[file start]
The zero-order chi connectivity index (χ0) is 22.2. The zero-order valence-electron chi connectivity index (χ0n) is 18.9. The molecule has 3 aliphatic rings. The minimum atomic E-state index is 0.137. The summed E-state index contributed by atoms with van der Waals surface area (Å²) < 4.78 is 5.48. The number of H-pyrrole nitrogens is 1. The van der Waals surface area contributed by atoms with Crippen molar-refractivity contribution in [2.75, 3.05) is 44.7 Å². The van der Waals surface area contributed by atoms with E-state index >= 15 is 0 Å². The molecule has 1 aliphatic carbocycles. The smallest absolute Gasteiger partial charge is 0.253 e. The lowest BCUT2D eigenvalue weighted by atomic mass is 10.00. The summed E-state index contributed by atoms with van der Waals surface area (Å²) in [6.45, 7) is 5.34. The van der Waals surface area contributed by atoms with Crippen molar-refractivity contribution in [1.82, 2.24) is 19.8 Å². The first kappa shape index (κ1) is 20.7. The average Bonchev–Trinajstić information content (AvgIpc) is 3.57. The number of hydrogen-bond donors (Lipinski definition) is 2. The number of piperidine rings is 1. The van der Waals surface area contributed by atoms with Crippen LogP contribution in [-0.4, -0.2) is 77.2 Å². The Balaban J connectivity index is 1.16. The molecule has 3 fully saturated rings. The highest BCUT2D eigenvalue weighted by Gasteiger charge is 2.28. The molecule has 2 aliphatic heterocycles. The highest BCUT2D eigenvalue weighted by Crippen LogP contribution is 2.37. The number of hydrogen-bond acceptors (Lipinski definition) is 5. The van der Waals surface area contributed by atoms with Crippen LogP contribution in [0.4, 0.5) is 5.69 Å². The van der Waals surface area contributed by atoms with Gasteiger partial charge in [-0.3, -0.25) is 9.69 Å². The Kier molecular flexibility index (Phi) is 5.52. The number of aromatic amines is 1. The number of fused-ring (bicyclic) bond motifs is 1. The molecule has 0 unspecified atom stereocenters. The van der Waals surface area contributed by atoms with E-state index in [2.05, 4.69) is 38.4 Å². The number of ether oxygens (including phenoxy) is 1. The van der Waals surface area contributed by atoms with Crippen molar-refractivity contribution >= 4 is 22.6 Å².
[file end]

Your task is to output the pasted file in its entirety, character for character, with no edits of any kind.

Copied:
The zero-order chi connectivity index (χ0) is 22.2. The zero-order valence-electron chi connectivity index (χ0n) is 18.9. The molecule has 3 aliphatic rings. The minimum atomic E-state index is 0.137. The summed E-state index contributed by atoms with van der Waals surface area (Å²) < 4.78 is 5.48. The number of H-pyrrole nitrogens is 1. The van der Waals surface area contributed by atoms with Crippen molar-refractivity contribution in [2.75, 3.05) is 44.7 Å². The van der Waals surface area contributed by atoms with E-state index >= 15 is 0 Å². The molecule has 1 aliphatic carbocycles. The smallest absolute Gasteiger partial charge is 0.253 e. The lowest BCUT2D eigenvalue weighted by atomic mass is 10.00. The summed E-state index contributed by atoms with van der Waals surface area (Å²) in [6.45, 7) is 5.34. The van der Waals surface area contributed by atoms with Crippen molar-refractivity contribution in [1.82, 2.24) is 19.8 Å². The first kappa shape index (κ1) is 20.7. The average Bonchev–Trinajstić information content (AvgIpc) is 3.57. The number of hydrogen-bond donors (Lipinski definition) is 2. The number of piperidine rings is 1. The van der Waals surface area contributed by atoms with Crippen LogP contribution in [-0.4, -0.2) is 77.2 Å². The Balaban J connectivity index is 1.16. The molecule has 3 fully saturated rings. The highest BCUT2D eigenvalue weighted by Gasteiger charge is 2.28. The molecule has 2 aliphatic heterocycles. The highest BCUT2D eigenvalue weighted by Crippen LogP contribution is 2.37. The number of hydrogen-bond acceptors (Lipinski definition) is 5. The van der Waals surface area contributed by atoms with Crippen LogP contribution in [0.4, 0.5) is 5.69 Å². The van der Waals surface area contributed by atoms with Gasteiger partial charge in [-0.3, -0.25) is 9.69 Å². The Kier molecular flexibility index (Phi) is 5.52. The number of aromatic amines is 1. The number of fused-ring (bicyclic) bond motifs is 1. The molecule has 0 unspecified atom stereocenters. The van der Waals surface area contributed by atoms with E-state index in [2.05, 4.69) is 38.4 Å². The number of ether oxygens (including phenoxy) is 1. The van der Waals surface area contributed by atoms with Crippen molar-refractivity contribution >= 4 is 22.6 Å².